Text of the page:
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The Beaufort National Cemetery is a somber but historically important site located in the heart of Beaufort County. Quietly beautiful, with the region's renowned live oaks towering over the lines of small, white headstones, the cemetery holds a world of historical significance, and is an important stop for history and Civil War buffs touring the coastal South Carolina region.
The cemetery is actually one of six national cemeteries that were established in 1863 for the burial of Union troops and sailors who died in the region during the Civil War. Located in between the major cities of Savannah, Georgia and Charleston, Beaufort was an easy target for the Union Army, and in 1861, a Union fleet of 71 ships, eager to create a blockade along the southern coastline, attacked the area's two forts along the mouth of the Beaufort River, and within a day had taken control of the region.
In 1863, the Union Army commissioned the construction of a national cemetery in Beaufort, and decided to move the remains of Union soldiers who had fought and died all across the southern states to this new, honored site.
Soldiers were effectively moved from burial sites in Hilton Head, Charleston, and even Florida, and relocated to the new half-circle cemetery in the town of Beaufort. The relocation continued well after the war ended, and in fact, nearly 2,800 remains of Union troops were moved to the site from Georgia from 1863 until 1968. (In addition to the Union soldiers, the cemetery is also the resting place of 100 Confederate soldiers who died during the Civil War.)
In 1987, the remains of 19 soldiers from the all-African American Massachusetts 54th Infantry were found on Folly Island, and these fallen soldiers were also transferred to the Beaufort National Cemetery with full military honors. (Cast members of the film Glory, which had recently been released in theaters at the time, were even present for the ceremony.)
With this centuries-long history of Civil War burials - burials that occurred well after the war had ended - the site was listed on the National Register of Historic Places in 1997, and remains a quietly distinguished local attraction today.
The 33 acre site has more than 18,500 interments, including the Civil War veterans, and a few regional notable figures including Colonel Donald Conroy, better known as The Great Santini, and Master Sergeant Joseph Simmons, a Légion d'honneur recipient, as well as a World War I and World War II veteran. In fact, the Beaufort National Cemetery has interments from every major American conflict, beginning with the Spanish American War and ending with the most recent Gulf War.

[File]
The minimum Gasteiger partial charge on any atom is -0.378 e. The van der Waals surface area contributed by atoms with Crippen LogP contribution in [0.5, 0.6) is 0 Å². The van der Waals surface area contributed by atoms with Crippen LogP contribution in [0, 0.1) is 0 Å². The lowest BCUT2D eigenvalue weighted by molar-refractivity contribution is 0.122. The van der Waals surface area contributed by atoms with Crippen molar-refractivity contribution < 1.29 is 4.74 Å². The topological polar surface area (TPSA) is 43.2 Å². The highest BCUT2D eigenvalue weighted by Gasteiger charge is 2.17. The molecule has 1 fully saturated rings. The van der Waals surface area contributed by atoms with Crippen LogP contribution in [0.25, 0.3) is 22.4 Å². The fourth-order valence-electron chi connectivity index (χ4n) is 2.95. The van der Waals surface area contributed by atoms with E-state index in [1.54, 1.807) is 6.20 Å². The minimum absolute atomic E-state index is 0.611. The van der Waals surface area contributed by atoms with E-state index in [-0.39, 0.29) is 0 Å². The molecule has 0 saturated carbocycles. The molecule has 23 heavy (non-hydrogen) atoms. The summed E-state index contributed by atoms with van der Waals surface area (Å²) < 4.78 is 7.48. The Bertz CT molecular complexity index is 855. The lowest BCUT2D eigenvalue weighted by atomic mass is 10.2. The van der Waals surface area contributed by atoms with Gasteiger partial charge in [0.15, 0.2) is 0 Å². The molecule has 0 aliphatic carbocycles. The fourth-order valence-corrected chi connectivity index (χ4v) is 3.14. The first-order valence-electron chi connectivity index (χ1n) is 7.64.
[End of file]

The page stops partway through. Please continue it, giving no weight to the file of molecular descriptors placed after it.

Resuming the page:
On the surface, this is a bit of a grisly landmark and a surprising visitor destination, but the quietly beautiful cemetery, which was sketched out and designed in the midst of the Civil War, is an attraction in itself.The semi-circle property is bordered by a historic brick wall that was constructed in 1876, and features an ornate original entrance that is guarded by large limestone piers that were added in 1940.
A 20' tall granite obelisk stands at the main gate honoring the Union troops who died during the war - a structure that was constructed in 1870 by unsung war hero Eliza McGuffin Potter, who cared for Union soldiers at the nearby Beaufort hospital. Potter was also the driving force between another one of the cemetery's notable landmarks, a marble and brick box tomb with the inscription of 175 soldiers from 18 states, which was also added to the cemetery in 1870.
The cemetery is open for visitors daily from 8:00 a.m. until sunset, and the cemetery office is open Monday through Friday from 8:00 a.m. until 4:30 p.m., and is closed on major federal holidays with the exception of Memorial Day and Veterans Day. The cemetery is located in the heart of Downtown Beaufort, along US Highway 21, also known as Boundary Street. Visitors are asked to remain respectful at all times while on site, and additional information about the cemetery itself and the interred can be found online at http://www.cem.va.gov/cems/nchp/beaufort.asp.
A subdued historical site that is nonetheless serene and picturesque, the Beaufort National Cemetery is an important landmark for proud military families and their loved ones throughout the centuries. With a far-reaching and notable link to Beaufort's past, especially the Civil War era, the site is worthy of visitation by history buffs, visitors with an interest in the War Between the States, and anyone with an inherent sense of American pride.